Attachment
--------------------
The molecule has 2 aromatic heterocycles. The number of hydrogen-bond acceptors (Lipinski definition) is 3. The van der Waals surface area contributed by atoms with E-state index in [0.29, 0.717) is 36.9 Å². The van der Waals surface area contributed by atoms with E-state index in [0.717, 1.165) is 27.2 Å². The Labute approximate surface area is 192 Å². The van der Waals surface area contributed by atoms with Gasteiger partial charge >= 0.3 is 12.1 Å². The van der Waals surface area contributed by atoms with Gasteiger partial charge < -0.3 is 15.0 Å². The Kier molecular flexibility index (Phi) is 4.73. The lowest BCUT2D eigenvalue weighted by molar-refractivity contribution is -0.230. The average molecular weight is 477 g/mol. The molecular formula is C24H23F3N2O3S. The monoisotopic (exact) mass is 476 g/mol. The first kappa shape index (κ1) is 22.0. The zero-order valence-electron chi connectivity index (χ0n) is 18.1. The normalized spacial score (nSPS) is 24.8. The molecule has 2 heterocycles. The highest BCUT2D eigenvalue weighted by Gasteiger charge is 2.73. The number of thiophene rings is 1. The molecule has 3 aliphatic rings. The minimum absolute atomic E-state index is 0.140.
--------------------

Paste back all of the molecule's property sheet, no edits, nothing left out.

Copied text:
The molecule has 2 aromatic heterocycles. The number of hydrogen-bond acceptors (Lipinski definition) is 3. The van der Waals surface area contributed by atoms with E-state index in [0.29, 0.717) is 36.9 Å². The van der Waals surface area contributed by atoms with E-state index in [0.717, 1.165) is 27.2 Å². The Labute approximate surface area is 192 Å². The van der Waals surface area contributed by atoms with Gasteiger partial charge >= 0.3 is 12.1 Å². The van der Waals surface area contributed by atoms with Gasteiger partial charge < -0.3 is 15.0 Å². The Kier molecular flexibility index (Phi) is 4.73. The lowest BCUT2D eigenvalue weighted by molar-refractivity contribution is -0.230. The average molecular weight is 477 g/mol. The molecular formula is C24H23F3N2O3S. The monoisotopic (exact) mass is 476 g/mol. The first kappa shape index (κ1) is 22.0. The zero-order valence-electron chi connectivity index (χ0n) is 18.1. The normalized spacial score (nSPS) is 24.8. The molecule has 2 heterocycles. The highest BCUT2D eigenvalue weighted by Gasteiger charge is 2.73. The number of thiophene rings is 1. The molecule has 3 aliphatic rings. The minimum absolute atomic E-state index is 0.140.